Dana Johannsen on sport

Dana Johannsen is a Herald sport writer

Dana Johannsen: Assurances on gay laws no comfort to athletes

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The closing ceremony of the 2010 Winter Olympics. File photo / Getty Images
The closing ceremony of the 2010 Winter Olympics. File photo / Getty Images

Just when the gay rights controversies were threatening to overshadow the upcoming Winter Olympics, the mayor of Sochi issued a timely reassurance nearly a week out from the start of the Games.

Asked whether his country's anti-gay laws would cause problems during the Olympics, Anatoly Pakhomov claimed there are no gays in his village so it wouldn't be an issue at all. Yes, despite scientific and empirical evidence to the contrary, in Sochi - a city of 350,000 - there is not a single homosexual. Phew! Problem solved then.

However, when further pressed Pakhomov admitted there could possibly be the odd gay living among them, but "he doesn't bloody know any".

His clumsy attempts to defuse the situation were matched by Russia's leader, President Vladimir Putin, whose defence of his country's anti-gay laws pretty much amounts to "some of my best friends are gay". Doing the international media rounds to try to shift the perception that Russia is unenlightened on LGBT rights issues, Putin insisted he had a number of gay friends, before bizarrely adding he was a big fan of Elton John.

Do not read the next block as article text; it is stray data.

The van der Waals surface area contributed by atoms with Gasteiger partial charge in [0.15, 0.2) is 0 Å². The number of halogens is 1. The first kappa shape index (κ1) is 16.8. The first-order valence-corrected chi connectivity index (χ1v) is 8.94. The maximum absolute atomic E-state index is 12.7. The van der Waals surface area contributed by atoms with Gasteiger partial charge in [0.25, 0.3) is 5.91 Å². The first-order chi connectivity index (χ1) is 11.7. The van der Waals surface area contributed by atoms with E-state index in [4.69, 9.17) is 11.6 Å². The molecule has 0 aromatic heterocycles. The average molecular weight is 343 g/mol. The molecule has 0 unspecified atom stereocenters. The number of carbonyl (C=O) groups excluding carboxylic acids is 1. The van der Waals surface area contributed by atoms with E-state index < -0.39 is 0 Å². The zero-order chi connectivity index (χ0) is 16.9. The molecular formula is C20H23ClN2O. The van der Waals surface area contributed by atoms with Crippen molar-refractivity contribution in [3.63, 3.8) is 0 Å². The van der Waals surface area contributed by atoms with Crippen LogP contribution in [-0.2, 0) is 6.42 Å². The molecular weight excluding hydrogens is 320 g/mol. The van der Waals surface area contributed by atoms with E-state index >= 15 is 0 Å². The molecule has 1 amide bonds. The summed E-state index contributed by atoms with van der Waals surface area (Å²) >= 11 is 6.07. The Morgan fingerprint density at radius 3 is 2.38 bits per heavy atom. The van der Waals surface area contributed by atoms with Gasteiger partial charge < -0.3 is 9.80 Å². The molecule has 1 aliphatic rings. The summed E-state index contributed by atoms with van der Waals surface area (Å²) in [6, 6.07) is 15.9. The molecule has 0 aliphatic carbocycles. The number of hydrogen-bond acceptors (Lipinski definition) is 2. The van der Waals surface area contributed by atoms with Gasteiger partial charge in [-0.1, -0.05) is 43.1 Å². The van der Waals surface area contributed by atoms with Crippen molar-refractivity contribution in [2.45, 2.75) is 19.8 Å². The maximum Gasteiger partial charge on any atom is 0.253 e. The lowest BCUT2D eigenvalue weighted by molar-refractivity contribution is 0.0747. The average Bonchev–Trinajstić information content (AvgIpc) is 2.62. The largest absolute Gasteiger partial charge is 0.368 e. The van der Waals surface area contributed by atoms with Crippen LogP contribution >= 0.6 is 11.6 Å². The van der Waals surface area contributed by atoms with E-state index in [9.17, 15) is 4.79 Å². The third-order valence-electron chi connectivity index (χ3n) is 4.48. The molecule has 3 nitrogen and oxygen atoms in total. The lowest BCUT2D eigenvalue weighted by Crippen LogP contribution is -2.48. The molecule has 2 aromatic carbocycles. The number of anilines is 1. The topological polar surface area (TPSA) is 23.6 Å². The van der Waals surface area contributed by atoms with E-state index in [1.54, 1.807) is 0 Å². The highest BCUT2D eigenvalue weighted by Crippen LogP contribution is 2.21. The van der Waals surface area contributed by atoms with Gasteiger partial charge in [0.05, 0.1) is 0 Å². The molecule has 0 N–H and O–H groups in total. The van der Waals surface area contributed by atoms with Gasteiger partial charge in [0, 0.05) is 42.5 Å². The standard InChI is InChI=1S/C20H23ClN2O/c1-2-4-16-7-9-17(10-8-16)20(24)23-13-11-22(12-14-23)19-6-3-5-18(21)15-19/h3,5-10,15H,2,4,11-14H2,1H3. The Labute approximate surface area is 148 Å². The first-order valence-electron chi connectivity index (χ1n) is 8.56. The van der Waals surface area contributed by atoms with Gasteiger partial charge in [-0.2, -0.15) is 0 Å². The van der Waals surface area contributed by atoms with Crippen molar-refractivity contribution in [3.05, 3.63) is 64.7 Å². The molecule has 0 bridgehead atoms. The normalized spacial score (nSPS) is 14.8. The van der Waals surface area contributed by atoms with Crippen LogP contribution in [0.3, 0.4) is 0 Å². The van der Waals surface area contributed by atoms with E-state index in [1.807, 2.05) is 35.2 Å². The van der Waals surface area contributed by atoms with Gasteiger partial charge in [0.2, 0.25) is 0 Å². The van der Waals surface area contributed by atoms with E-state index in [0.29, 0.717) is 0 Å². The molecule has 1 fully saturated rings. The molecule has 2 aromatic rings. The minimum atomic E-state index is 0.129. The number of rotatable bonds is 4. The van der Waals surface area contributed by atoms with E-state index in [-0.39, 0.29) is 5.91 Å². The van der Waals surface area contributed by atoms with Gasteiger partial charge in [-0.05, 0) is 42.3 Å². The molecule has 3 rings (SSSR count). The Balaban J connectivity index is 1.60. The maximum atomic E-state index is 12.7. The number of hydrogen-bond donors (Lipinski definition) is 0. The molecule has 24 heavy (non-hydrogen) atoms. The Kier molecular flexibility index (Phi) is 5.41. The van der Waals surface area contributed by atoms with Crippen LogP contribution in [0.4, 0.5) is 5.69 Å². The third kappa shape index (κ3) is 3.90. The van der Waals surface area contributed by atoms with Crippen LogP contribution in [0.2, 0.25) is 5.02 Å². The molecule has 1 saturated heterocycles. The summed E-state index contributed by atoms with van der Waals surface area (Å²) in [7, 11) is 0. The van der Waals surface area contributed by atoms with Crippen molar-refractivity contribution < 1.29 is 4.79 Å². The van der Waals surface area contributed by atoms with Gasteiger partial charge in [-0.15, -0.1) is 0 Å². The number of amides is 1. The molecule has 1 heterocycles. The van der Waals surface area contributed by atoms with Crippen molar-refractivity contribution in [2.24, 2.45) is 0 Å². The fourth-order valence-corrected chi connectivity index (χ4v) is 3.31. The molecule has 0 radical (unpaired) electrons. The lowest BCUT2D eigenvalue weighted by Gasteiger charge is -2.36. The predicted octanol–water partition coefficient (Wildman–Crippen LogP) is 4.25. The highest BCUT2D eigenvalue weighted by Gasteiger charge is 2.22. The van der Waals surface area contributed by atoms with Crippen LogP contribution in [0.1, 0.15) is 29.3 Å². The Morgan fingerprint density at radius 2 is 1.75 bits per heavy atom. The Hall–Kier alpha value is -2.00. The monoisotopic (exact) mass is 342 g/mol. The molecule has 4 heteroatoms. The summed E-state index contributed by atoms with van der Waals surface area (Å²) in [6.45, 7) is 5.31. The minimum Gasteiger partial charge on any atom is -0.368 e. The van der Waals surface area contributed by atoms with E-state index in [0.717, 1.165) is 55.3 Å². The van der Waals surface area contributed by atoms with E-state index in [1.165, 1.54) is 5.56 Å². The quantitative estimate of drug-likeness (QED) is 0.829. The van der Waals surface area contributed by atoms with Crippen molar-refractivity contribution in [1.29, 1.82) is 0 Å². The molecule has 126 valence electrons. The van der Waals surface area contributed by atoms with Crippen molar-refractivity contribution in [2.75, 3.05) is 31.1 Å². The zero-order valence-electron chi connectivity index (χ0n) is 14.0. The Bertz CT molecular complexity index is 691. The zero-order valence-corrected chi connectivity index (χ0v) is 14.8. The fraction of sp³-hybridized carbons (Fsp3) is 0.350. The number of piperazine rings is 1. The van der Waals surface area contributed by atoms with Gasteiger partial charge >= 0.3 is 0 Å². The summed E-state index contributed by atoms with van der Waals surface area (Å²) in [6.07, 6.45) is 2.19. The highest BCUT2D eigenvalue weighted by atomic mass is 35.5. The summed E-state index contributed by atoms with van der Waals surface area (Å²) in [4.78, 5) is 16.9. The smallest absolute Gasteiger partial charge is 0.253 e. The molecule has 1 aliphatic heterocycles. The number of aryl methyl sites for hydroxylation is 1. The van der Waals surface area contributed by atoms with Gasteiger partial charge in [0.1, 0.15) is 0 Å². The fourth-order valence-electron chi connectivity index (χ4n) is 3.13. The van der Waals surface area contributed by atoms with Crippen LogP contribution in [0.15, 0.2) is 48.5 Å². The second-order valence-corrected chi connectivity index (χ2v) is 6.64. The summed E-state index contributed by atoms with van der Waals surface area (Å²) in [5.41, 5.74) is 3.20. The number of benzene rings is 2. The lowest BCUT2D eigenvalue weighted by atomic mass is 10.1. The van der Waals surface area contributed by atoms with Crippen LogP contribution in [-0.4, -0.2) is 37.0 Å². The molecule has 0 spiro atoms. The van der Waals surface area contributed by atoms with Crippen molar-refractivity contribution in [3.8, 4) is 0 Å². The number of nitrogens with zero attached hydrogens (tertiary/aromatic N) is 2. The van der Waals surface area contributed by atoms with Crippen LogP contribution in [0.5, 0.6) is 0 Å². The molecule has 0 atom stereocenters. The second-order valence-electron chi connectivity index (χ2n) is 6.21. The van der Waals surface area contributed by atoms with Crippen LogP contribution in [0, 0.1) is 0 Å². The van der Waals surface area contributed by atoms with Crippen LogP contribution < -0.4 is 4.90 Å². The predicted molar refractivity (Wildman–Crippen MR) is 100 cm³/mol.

Apparently as a gesture of acceptance and tolerance we should all download Rocket Man to our playlists.

Both politicians insist that gay athletes travelling to Sochi for the Games needn't worry as despite recent measures outlawing "propaganda of non-traditional sexual practices" and moves to prevent discussion of homosexuality on the news or in public demonstrations, the city would be tolerant of gay visitors. But their assurances are delivered with subtle undertones of intolerance.

"Our hospitality will be extended to everyone who respects the laws of the Russian Federation and doesn't impose their habits on others," Pakhomov told the BBC.

The message to the athletes and Olympic delegations is clear: you can be gay - just keep it to yourself.

What New Zealand's Sochi-bound athletes must wrestle with is what silence on the issue represents - simply a sign of respect and good manners towards the host nation or tacit approval of a law that appears at odds with the Olympic charter? Then there is the fear that the newly invoked law is so vaguely defined that it can be used to prosecute someone just for wearing a rainbow T-shirt or holding hands with someone of the same sex in public, let alone speaking out.

So far the example being set by Olympic officials is to remain tight-lipped. The International Olympic Committee and other high-ranking sports officials have been reluctant to condemn Russia's stance, using the excuse that politics must remain separate from sport.

And yet everything about the Olympics is political - right down to the very selection process that saw Sochi awarded the hosting rights.

- NZ Herald

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